Giant Schnauzer with
tail (tentative identification)
Russian Bear Schnauzer (early 1900s)
|Country of origin
|Classification and breed standards
||Group 2 Section 1 #181
||Group 6 (Utility)
||Group 3 - Working Dogs
|Not recognized by any major kennel club
|This breed of dog is
The Giant Schnauzer is a large, powerful, compact
dog. It is one of
Schnauzer breeds. It is a fairly large breed which needs a lot of exercise,
making it unsuitable for owners who don't have time for long walks.
The Giant Schnauzer has a harsh, wiry
and dense, soft
color is typically black but can also be pepper-and-salt. It weighs between 70
and 99 lb (32-45 kg) and stands 23.5 to 27.5 in (59 to 70 cm) at the
When moving at a fast trot, a properly built Giant Schnauzer will
single-track. Back remains strong, firm, and flat.
The Giant Schnauzer is a large, powerful, dominant dog which needs a firm and
consistant handler. It also needs a tremendous amount of exercise to prevent it
from becoming bored and destructive.
Early and consistent training is necessary as the Giant Schnauzer tends to be
obstinate and very willful. Its ability to understand a command doesn't always
translate into obedience.
They can become dog aggressive as they mature. If you are thinking of adding
a second dog to your family, it's best to get a puppy or rescue of the opposite
This breed used to be generally hardy; however, recently more auto-immune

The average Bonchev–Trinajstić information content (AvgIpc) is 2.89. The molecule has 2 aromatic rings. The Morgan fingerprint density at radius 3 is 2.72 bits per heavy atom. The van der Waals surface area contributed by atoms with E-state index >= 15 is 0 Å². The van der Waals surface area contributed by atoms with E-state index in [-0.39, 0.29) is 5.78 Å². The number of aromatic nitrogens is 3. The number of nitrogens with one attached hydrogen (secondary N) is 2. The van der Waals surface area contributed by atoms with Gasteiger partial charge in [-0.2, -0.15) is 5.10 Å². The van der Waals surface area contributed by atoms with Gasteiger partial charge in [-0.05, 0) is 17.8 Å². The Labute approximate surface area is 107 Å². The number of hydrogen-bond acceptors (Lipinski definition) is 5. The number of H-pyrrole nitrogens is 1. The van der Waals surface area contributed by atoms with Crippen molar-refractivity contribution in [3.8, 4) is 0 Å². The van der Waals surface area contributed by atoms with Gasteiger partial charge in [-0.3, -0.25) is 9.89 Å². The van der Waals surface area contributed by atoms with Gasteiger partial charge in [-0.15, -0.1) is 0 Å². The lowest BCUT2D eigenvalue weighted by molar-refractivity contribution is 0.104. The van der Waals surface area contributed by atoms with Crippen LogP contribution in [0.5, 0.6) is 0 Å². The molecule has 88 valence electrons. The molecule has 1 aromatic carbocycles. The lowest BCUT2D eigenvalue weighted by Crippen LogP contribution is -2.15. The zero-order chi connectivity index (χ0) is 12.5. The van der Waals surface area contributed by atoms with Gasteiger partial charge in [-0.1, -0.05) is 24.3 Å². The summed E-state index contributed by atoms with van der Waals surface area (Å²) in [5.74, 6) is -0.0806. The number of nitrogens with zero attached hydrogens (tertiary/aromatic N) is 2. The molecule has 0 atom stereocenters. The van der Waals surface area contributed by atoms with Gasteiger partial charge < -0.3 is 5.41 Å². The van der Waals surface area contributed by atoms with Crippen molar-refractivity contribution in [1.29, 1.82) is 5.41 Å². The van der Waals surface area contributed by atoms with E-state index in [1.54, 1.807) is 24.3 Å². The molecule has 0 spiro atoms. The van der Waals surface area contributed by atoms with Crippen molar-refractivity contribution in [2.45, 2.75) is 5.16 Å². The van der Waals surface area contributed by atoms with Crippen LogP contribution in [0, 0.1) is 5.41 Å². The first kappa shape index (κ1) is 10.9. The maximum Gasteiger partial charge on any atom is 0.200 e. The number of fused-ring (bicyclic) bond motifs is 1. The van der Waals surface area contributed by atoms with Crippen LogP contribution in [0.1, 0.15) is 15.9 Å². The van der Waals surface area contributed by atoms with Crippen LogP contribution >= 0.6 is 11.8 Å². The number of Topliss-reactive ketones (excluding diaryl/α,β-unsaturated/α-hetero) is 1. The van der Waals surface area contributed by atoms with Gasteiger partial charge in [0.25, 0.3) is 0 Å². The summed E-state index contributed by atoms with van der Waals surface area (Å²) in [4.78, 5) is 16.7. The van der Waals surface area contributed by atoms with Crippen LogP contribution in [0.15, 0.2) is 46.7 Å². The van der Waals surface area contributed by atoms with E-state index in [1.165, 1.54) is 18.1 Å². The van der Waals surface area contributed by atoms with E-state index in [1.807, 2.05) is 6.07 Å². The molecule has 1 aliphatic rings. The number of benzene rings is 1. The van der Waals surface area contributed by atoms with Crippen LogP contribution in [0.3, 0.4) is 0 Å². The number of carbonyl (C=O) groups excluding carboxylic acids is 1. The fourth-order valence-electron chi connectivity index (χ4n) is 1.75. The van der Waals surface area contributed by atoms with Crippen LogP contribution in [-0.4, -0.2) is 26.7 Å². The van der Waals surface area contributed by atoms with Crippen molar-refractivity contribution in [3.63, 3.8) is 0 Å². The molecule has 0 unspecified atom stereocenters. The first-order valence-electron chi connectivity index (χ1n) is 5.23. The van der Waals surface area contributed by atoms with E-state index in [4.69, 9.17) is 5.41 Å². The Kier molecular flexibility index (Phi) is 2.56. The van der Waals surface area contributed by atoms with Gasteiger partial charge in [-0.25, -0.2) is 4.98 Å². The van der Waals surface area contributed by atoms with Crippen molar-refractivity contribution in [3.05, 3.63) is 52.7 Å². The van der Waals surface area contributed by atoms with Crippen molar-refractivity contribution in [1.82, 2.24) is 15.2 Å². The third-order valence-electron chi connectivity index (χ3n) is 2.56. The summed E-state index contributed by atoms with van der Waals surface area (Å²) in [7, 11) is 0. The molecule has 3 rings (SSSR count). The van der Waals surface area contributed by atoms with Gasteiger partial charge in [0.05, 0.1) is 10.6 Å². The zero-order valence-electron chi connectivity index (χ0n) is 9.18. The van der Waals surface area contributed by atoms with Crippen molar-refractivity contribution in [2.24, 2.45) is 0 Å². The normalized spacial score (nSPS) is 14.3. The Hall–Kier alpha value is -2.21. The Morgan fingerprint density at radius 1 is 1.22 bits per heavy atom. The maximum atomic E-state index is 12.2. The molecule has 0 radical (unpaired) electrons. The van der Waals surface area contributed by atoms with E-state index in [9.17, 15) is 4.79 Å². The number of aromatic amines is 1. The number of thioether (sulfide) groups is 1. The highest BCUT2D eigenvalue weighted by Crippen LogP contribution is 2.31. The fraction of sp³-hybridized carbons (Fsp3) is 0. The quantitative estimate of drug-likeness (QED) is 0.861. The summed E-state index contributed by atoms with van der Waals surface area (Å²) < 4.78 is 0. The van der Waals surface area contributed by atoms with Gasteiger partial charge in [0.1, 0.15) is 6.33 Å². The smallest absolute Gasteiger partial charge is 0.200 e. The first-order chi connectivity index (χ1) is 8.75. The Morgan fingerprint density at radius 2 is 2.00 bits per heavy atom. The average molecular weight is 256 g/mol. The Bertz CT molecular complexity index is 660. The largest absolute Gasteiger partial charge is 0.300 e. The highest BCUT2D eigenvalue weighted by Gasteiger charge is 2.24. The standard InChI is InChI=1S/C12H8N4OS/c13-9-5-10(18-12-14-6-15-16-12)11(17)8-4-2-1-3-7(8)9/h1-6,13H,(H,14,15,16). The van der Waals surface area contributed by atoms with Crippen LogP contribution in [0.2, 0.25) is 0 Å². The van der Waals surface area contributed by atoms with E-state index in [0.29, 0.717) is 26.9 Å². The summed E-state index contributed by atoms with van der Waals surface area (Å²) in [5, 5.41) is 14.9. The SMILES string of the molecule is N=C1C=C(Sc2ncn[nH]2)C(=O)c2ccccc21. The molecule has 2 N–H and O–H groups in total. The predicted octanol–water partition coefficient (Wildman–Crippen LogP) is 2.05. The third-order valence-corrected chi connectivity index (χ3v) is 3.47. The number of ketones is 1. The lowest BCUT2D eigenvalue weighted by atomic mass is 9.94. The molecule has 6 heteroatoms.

diseases have cropped up in this breed.
does occur in shoulders or hips. Its life expectancy is about 11 or 12 years.
Before buying or adopting a Giant Schnauzer one should consider if he or she is
able to afford potential expensive vet bills.
Other health problems in the breed include:
Autoimmune diseases (hypothyroidism,
Autoimmune hemolytic anemia (AIHA) (also called Immune Mediated
Hemolytic Anemia (IMHA)),
Crohn's disease, and so on)
- Toe cancer
The breed originated in the
Germany by selectively breeding the
Standard Schnauzer for larger and larger sizes. In earlier centuries it was
herding breed, but its need for more food than some breeds made it less
popular for farmers on tight budgets or with limited resources.
Its popularity grew again in the latter part of the 19th century, when it was
used as a drover
and as a
- Fogle, Bruce, DVM (2000). The new Encyclopedia of the Dog. Doring
Home | Up | Galgo Español | German Shepherd Dog | German Shorthaired Pointer | German Spitz | German Wirehaired Pointer | Giant Schnauzer | Glen of Imaal Terrier | Golden Retriever | Goldendoodle | Gordon Setter | Grand Basset Griffon Vendeen | Grand Bleu de Gascogne | Grand Griffon Vendéen | Great Dane | Greater Swiss Mountain Dog | Greenland_Dog | Greyhound | Griffon Bruxellois
Dogs, made by MultiMedia | Free content and software
This guide is licensed under the GNU
Free Documentation License. It uses material from the Wikipedia.
Recommend This Page To A Friend!